Seven months. Seven months of flannel sheets. It was the ‘winter-that-wouldn’t-die’ and for seven very long months, The Professor and I wrapped ourselves in those flannel sheets while dreaming of white sandy beaches where they serve sweet fruity drinks with umbrellas in tall, chilled glasses. But today . . . off with the flannel and on to the Egyptian Cotton, baby.
Our trees burst with bright green as their leaves shoot from their branches; yesterday buds, today their laciness hide birds flitting from branch-to-branch, while scolding us from high above for having the audacity to sit beneath the canopy those leaves provide. Our tulips and daffodil blooms have long been spent but the Korean Lilacs are just about ready to pop open with their heady scent; our season is about two weeks behind but after seven months of flannel sheets, I’ll take it.
Fern fronds creep from the earth, tightly wound at first, ends furled and then single spikes – first one, then another and another, then another. Purple-red leaves appear at the base of our rose bushes – dead canes giving way to new life and our barrel of mint has returned for another season of teas, mojitos and spring soups. A brand new harvest of our beloved rhubarb patch has doubled in size and promises jams, cakes, scones and the perfect topping to meringues.
Bees are coming this year – we’ve waited until the right time to bring two hives to the Smith Bites homestead and 2014 is the year; we’ve heard from other beekeepers that the winter of 2013-14 was not kind to hives here in the Midwest as several hives were lost during those seven months of flannel sheets.
But spring is finally, finally here; blue skies, a new Koi pond has been dug, more earth to turn, gardens to plant and friends to invite over for good food and great conversation.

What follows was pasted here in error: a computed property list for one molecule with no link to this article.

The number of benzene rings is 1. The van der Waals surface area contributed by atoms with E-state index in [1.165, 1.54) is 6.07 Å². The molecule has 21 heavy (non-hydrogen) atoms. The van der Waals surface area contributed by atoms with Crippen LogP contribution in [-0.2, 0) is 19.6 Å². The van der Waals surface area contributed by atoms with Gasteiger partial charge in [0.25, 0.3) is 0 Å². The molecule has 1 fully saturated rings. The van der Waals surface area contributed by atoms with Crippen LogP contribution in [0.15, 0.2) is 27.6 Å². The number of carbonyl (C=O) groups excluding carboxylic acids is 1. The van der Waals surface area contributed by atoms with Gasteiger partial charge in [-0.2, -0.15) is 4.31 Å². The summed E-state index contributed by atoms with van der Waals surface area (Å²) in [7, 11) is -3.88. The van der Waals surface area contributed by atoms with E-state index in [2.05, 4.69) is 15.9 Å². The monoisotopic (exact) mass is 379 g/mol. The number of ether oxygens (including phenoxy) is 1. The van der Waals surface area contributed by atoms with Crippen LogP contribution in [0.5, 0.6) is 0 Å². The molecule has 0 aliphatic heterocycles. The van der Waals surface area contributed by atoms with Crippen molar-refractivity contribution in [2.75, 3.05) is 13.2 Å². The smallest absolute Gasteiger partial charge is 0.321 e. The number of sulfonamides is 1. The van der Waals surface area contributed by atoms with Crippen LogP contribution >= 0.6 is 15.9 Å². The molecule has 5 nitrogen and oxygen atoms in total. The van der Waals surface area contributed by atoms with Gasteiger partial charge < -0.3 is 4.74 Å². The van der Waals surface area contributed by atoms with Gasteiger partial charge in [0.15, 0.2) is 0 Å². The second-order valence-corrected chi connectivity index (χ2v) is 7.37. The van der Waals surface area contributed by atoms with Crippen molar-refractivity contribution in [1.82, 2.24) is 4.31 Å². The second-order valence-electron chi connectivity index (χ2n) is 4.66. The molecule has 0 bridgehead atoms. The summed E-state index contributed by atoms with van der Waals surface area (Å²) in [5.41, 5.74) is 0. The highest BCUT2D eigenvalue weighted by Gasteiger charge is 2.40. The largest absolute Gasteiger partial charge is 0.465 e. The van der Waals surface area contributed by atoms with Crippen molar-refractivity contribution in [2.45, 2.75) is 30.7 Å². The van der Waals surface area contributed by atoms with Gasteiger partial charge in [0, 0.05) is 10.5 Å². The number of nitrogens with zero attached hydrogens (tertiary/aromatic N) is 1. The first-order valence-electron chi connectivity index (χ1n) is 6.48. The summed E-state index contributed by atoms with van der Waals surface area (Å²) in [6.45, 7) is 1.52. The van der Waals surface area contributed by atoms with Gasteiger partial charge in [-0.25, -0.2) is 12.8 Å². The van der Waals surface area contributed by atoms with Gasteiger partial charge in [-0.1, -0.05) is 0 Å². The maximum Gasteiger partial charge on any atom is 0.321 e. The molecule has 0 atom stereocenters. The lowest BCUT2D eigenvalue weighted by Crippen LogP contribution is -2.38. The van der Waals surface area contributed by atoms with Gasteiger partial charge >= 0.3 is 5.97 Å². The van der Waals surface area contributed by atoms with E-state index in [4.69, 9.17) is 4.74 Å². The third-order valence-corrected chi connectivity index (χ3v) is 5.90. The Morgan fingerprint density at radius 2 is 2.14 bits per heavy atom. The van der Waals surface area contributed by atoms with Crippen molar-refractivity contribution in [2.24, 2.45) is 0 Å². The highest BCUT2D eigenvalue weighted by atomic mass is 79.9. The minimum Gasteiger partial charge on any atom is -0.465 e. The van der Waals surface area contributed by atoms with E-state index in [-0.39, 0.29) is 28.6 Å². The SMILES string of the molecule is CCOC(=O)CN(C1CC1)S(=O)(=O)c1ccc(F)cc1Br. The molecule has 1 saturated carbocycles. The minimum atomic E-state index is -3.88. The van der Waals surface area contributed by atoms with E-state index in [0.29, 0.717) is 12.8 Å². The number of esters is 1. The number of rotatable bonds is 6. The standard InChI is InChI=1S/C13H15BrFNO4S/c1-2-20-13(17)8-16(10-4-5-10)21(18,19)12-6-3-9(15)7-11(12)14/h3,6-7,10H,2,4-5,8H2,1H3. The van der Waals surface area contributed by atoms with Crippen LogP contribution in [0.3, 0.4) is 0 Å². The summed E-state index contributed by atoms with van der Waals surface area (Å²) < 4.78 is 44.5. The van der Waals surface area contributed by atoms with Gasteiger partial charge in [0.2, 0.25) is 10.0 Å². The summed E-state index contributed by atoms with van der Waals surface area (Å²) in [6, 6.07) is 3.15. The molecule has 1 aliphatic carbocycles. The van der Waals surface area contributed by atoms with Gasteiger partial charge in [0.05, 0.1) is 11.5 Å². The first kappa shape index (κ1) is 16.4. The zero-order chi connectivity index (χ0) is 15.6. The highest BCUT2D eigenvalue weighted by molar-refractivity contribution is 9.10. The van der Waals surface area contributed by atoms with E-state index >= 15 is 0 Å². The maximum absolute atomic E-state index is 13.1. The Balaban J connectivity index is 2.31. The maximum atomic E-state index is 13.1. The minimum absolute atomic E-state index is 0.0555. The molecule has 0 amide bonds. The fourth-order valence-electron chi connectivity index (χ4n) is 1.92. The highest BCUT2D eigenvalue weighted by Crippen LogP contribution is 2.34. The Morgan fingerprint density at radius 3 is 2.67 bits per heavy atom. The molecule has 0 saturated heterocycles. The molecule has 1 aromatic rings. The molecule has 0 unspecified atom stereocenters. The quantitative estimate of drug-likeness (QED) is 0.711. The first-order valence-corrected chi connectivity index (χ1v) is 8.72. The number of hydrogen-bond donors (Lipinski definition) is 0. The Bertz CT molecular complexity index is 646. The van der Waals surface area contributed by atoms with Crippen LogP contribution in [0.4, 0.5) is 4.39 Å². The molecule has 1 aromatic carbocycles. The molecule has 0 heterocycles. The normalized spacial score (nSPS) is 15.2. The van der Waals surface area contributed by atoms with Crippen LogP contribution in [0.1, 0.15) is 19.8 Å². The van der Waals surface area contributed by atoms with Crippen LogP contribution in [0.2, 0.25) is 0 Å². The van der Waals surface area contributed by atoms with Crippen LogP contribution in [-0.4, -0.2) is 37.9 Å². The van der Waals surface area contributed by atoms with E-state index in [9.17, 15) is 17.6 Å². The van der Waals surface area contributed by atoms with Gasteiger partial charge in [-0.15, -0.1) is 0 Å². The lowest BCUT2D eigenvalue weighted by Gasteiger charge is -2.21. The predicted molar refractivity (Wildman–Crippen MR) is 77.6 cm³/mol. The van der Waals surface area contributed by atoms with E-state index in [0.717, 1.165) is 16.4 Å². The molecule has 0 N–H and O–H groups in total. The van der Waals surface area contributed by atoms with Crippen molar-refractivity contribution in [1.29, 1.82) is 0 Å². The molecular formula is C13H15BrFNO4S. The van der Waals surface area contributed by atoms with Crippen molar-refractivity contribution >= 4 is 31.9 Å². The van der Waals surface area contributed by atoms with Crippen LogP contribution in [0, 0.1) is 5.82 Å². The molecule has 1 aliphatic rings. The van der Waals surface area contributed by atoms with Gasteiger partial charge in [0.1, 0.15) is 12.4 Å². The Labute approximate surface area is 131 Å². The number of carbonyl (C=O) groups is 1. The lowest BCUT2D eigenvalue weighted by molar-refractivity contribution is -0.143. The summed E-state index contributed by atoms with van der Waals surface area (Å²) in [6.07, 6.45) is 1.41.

Flannel sheets be damned.
I’ve followed Tom Hirshfeld’s work for quite some time but hadn’t officially ‘met’ until earlier this Spring when I was invited over for lunch. Tom fixed a lovely meal of braised leeks, venison carpaccio, a gluten-free seeded nut bread, gluten-free brownies for dessert and a sprouted lentil and beet salad similar to this one. I didn’t ask for the recipe but the soft crunch of the sprouted lentils combined with the earthiness of beets tied together with a vinaigrette had me creating something of my own at home within the week.
SPROUTED LENTIL & BEET SALAD
FOR THE SALAD:
- 1.5 lbs of cooked beets, peeled and cut into 1-inch chunks (about 6-8 small-ish beets)
- 1 cup of sprouted lentils
- ¼ cup of thinly sliced purple onion (more or less to your liking)
- Mustard vinaigrette – recipe to follow
Makes approximately 1 cup
- ¾ cup extra-virgin olive oil
- ¼ cup red-wine vinegar
- 1 teaspoon Dijon mustard
- ½ teaspoon salt
- ¼ teaspoon freshly ground pepper
Place all ingredients in a medium-sized jar, tighten lid and shake until emulsified
TO ASSEMBLE THE SALAD:
- Place beets, lentils, purple onion in a large bowl and toss with about ½ cup of the mustard vinaigrette adding more if desired
- Divide among individual plates and serve immediately
I would love this salad, Debra! I am a fan of beets and lentils but have never tried sprouting them. I have a bag of Puys in the cupboard so I’m going to give it a try. (Or did you buy yours already sprouted somehow?)
Stacy – these were sprouted at home from dry lentils; however, i have since discovered a brand of packaged, dry lentils that are already sprouted!! look for them in your grocery store – they are terrific!
So glad you guys are finally seeing some sun 🙂 This is a lovely salad and you got me curious about sprouted lentils, which I have never tasted.
Simona ~ definitely try sprouting, they’re really wonderful!
We love lentils, and now I am wildly intrigued with these sprouted lentils. I imagine they would be great in all salads. I do have beets at home, so am thinking this is in our new future! And yes, damn you flannel sheets!